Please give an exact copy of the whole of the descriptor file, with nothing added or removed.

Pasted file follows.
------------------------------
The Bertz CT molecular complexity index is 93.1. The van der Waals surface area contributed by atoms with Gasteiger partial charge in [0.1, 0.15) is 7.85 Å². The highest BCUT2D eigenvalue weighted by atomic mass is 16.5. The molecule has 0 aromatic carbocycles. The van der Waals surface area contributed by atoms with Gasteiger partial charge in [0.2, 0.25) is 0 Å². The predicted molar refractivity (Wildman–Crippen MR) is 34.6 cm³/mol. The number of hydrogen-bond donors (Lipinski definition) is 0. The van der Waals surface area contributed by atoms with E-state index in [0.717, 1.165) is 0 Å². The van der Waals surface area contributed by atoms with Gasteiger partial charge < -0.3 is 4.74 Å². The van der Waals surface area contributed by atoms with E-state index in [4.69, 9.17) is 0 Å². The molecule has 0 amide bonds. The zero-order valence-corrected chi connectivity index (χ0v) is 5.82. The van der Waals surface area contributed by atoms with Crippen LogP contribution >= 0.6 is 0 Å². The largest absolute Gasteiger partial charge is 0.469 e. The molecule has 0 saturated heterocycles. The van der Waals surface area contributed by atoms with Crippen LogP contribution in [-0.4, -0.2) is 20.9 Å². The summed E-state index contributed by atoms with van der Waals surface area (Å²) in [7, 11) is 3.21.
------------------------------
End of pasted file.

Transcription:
The Bertz CT molecular complexity index is 93.1. The van der Waals surface area contributed by atoms with Gasteiger partial charge in [0.1, 0.15) is 7.85 Å². The highest BCUT2D eigenvalue weighted by atomic mass is 16.5. The molecule has 0 aromatic carbocycles. The van der Waals surface area contributed by atoms with Gasteiger partial charge in [0.2, 0.25) is 0 Å². The predicted molar refractivity (Wildman–Crippen MR) is 34.6 cm³/mol. The number of hydrogen-bond donors (Lipinski definition) is 0. The van der Waals surface area contributed by atoms with E-state index in [0.717, 1.165) is 0 Å². The van der Waals surface area contributed by atoms with Gasteiger partial charge < -0.3 is 4.74 Å². The van der Waals surface area contributed by atoms with E-state index in [4.69, 9.17) is 0 Å². The molecule has 0 amide bonds. The zero-order valence-corrected chi connectivity index (χ0v) is 5.82. The van der Waals surface area contributed by atoms with Crippen LogP contribution >= 0.6 is 0 Å². The largest absolute Gasteiger partial charge is 0.469 e. The molecule has 0 saturated heterocycles. The van der Waals surface area contributed by atoms with Crippen LogP contribution in [-0.4, -0.2) is 20.9 Å². The summed E-state index contributed by atoms with van der Waals surface area (Å²) in [7, 11) is 3.21.